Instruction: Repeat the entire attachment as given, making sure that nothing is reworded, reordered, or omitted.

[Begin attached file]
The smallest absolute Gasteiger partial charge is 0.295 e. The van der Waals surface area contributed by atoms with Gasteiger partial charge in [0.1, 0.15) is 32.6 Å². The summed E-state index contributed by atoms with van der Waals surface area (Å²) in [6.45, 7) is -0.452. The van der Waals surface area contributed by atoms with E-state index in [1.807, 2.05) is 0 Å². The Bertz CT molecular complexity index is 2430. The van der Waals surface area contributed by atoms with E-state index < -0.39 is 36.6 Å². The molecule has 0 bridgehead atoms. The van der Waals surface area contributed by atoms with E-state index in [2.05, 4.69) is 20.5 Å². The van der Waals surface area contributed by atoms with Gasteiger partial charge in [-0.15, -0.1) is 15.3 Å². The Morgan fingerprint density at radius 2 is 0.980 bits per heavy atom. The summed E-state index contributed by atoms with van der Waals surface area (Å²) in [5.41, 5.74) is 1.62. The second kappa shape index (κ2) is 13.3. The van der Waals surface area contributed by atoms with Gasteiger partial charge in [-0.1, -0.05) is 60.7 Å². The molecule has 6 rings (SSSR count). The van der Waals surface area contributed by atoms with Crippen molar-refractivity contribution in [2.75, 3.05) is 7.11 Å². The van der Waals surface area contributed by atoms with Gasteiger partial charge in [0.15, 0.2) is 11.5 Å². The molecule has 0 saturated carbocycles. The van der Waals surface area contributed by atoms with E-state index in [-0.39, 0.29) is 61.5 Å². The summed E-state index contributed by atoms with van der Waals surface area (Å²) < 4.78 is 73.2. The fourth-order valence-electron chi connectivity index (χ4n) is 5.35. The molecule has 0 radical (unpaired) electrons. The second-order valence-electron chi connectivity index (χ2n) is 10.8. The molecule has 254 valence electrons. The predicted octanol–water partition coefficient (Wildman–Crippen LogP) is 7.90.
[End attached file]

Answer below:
The smallest absolute Gasteiger partial charge is 0.295 e. The van der Waals surface area contributed by atoms with Gasteiger partial charge in [0.1, 0.15) is 32.6 Å². The summed E-state index contributed by atoms with van der Waals surface area (Å²) in [6.45, 7) is -0.452. The van der Waals surface area contributed by atoms with E-state index in [1.807, 2.05) is 0 Å². The Bertz CT molecular complexity index is 2430. The van der Waals surface area contributed by atoms with E-state index < -0.39 is 36.6 Å². The molecule has 0 bridgehead atoms. The van der Waals surface area contributed by atoms with E-state index in [2.05, 4.69) is 20.5 Å². The van der Waals surface area contributed by atoms with Gasteiger partial charge in [-0.15, -0.1) is 15.3 Å². The Morgan fingerprint density at radius 2 is 0.980 bits per heavy atom. The summed E-state index contributed by atoms with van der Waals surface area (Å²) in [5.41, 5.74) is 1.62. The second kappa shape index (κ2) is 13.3. The van der Waals surface area contributed by atoms with Gasteiger partial charge in [-0.1, -0.05) is 60.7 Å². The molecule has 6 rings (SSSR count). The van der Waals surface area contributed by atoms with Crippen molar-refractivity contribution in [2.75, 3.05) is 7.11 Å². The van der Waals surface area contributed by atoms with Gasteiger partial charge in [0.15, 0.2) is 11.5 Å². The molecule has 0 saturated carbocycles. The van der Waals surface area contributed by atoms with E-state index in [-0.39, 0.29) is 61.5 Å². The summed E-state index contributed by atoms with van der Waals surface area (Å²) < 4.78 is 73.2. The fourth-order valence-electron chi connectivity index (χ4n) is 5.35. The molecule has 0 radical (unpaired) electrons. The second-order valence-electron chi connectivity index (χ2n) is 10.8. The molecule has 254 valence electrons. The predicted octanol–water partition coefficient (Wildman–Crippen LogP) is 7.90.